Some of the most common types of car crashes in San Diego are rear-end accidents and the injuries they produce can range in severity from minor to major. In nearly all of these situations, the insurance companies will assign fault to the person who hit the other driver because the second driver has the obligation to maintain a safe distance between car lengths.

That being said, there are some situations where the rear driver is only partially at fault and could have a claim against another driver on their own. Since California is a peer comparative negligence state, this means that the money you can recover from an accident is directly related to your percentage of fault. If you are hit by another driver, this driver will typically be 100% at fault.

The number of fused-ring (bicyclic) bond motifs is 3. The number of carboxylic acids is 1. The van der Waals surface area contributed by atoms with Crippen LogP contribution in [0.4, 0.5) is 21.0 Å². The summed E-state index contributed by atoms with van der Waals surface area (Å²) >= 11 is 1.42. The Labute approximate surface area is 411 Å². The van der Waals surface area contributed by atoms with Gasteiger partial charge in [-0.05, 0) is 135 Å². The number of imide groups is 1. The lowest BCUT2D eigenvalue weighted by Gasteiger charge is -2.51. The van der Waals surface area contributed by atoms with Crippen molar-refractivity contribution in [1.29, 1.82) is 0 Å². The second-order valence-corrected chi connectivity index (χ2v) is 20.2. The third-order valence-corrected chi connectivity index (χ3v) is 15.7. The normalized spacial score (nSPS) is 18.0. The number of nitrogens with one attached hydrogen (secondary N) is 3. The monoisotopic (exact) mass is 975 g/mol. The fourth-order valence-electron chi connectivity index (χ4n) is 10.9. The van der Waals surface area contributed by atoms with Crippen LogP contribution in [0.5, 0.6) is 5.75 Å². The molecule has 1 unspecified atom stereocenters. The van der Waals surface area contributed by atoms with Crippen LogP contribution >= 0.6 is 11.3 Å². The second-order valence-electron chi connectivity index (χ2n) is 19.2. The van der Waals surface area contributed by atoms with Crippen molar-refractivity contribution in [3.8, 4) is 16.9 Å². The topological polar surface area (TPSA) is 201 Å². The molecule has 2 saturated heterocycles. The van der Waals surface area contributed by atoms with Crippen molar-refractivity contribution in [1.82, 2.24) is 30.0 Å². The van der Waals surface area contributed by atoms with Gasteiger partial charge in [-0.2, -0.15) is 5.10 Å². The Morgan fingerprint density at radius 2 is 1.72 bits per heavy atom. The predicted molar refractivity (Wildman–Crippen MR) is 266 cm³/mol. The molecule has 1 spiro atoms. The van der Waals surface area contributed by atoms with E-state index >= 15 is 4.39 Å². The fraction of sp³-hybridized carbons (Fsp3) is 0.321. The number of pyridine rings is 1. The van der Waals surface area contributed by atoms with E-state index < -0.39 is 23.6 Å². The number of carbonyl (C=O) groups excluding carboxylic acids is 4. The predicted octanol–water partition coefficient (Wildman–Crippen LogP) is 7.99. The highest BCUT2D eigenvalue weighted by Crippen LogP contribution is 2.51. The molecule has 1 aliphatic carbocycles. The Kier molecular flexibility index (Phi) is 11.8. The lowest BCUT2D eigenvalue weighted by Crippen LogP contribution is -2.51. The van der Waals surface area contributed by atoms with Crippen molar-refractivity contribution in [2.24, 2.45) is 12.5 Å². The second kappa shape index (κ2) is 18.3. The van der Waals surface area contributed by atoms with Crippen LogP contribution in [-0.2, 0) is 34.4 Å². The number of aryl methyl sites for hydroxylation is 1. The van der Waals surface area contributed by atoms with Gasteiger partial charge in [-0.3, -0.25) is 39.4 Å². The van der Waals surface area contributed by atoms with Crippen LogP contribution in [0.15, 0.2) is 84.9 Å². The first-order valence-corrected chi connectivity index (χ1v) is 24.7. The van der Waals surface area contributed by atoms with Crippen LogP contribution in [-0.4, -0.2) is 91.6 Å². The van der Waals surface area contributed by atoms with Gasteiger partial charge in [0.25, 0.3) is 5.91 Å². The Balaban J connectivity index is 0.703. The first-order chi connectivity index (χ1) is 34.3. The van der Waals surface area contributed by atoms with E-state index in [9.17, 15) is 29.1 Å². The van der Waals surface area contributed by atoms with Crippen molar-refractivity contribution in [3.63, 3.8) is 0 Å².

If your brake lights weren’t working properly, however, your failure to keep your car properly maintained could make you partly responsible for the crash. Other examples of things that can put you at fault for a serious car accident include speeding, inattention or distracted driving and not wearing a seatbelt. In some situations, you might also rear-end another driver because you were rear-ended your own and in these situations you will likely be liable for the property damage and injuries associated with the driver you’ve hit, but you may also have a claim against the driver who hit you.

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